Investing in startups is hard. If you don't meet the financial requirements to be an accredited investor, you can only invest a small portion of your wealth, and the equity you get in exchange can be illiquid for a long time, assuming its value doesn't just go to zero.
A new startup is looking to solve that problem using -- is it even necessary to say this in early 2018? -- blockchain technology. Called Securitize, the company is the apotheosis of the current "throw it on the blockchain" trend: It's a platform for running an ICO (which stands for "initial coin offering") without doing all the technical heavy lifting yourself.
The startup has made sure to bake in its lawyers' advice, with the hope of avoiding the SEC's baleful eye. VentureBeat reported that Securitize "promises fundraising companies, and their investors, peace of mind that they're in full conformity with domestic and international laws," due to the regulatory compliance features that the company built into its product.
Securitize also "enables a new era of venture funding, where investors can buy-in knowing the assets are completely liquid from day one." Liquid assets are ones that you can liquidate essentially whenever you feel like it. Historically, owning equity in a startup has not worked like that, and unloading shares can pose problems when investors want an exit prior to an acquisition or IPO. (Employees compensated in options have also struggled to find liquidity, and in the future, it's possible that tokenized equity -- that is, equity converted into the form of exchangeable coins -- could help new hires avoid the "golden handcuffs.")
The latest and most intriguing of Securitize's projects is 22X, a fund that offers tokenized equity in 30 startups -- up to 10 percent of each. The whole cohort of 30 went through the accelerator program run by 500 Startups during the summer of 2017, although 500 Startups itself is not involved in running 22X. The pre-sale opens this Friday, January 26. 22X's goal is to raise $35 million, distributing $1 million to each startup and using the rest to cover the costs of putting on an ICO.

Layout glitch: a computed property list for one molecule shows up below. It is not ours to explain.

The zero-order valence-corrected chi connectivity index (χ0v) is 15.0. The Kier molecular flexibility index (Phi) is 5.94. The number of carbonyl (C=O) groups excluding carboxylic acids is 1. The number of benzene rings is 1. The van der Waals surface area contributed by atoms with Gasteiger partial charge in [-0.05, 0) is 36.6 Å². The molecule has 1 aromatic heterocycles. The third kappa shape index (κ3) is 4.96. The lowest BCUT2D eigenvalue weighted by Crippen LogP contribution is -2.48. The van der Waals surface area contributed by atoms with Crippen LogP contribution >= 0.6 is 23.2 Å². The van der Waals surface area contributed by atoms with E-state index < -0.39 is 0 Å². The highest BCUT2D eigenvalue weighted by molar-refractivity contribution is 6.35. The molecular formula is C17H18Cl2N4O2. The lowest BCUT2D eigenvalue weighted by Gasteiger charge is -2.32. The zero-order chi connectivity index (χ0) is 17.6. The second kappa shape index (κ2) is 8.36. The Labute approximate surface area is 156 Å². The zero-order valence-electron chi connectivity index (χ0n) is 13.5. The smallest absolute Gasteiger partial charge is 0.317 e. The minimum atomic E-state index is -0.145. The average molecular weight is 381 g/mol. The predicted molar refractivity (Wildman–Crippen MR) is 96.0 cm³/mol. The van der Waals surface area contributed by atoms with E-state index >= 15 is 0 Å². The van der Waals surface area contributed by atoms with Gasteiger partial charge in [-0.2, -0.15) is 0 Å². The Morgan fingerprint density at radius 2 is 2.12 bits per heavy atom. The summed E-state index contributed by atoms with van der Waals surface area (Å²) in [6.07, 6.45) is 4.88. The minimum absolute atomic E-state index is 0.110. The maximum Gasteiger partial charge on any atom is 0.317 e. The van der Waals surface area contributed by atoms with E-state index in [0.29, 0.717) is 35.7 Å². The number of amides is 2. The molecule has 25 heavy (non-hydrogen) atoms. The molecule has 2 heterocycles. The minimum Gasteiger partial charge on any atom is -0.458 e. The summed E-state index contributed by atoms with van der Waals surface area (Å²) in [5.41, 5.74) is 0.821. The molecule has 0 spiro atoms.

Unlike many cryptocurrencies and associated tokens, 22X is abiding by United States law and only accepting accredited investors, and following the equivalent laws in other national jurisdictions. Nevertheless, a yearly income of $200,000 or a net worth exceeding $1 million are lower hurdles than being a partner in a VC firm. (Citizens of China and South Korea, where cryptocurrencies are illegal, will be blocked altogether. "They could fake their location" using a VPN or similar tool, a 22X representative conceded. But "they would be unable to fool" 22X's know-your-customer process.)
"Democratizing access to startup capital is the most significant innovation opportunity for the next ten years," Ashwini Anburajan, founder and CEO of participating startup OpenUp, told tech website ChipIn. 22X also offering the participating startups access to foreign capital without the overhead of needing to cultivate personal relationships and go through individual due diligence procedures. 500 Startups' established reputation will presumably help boost 22X, even though the accelerator is not actively involved.
The 30 startups aren't shunning traditional venture capital, having emerged from that ecosystem, but they are opening themselves to a blended model of semi-diversified funding. The whole tech community will be watching to see how it turns out for these trailblazers.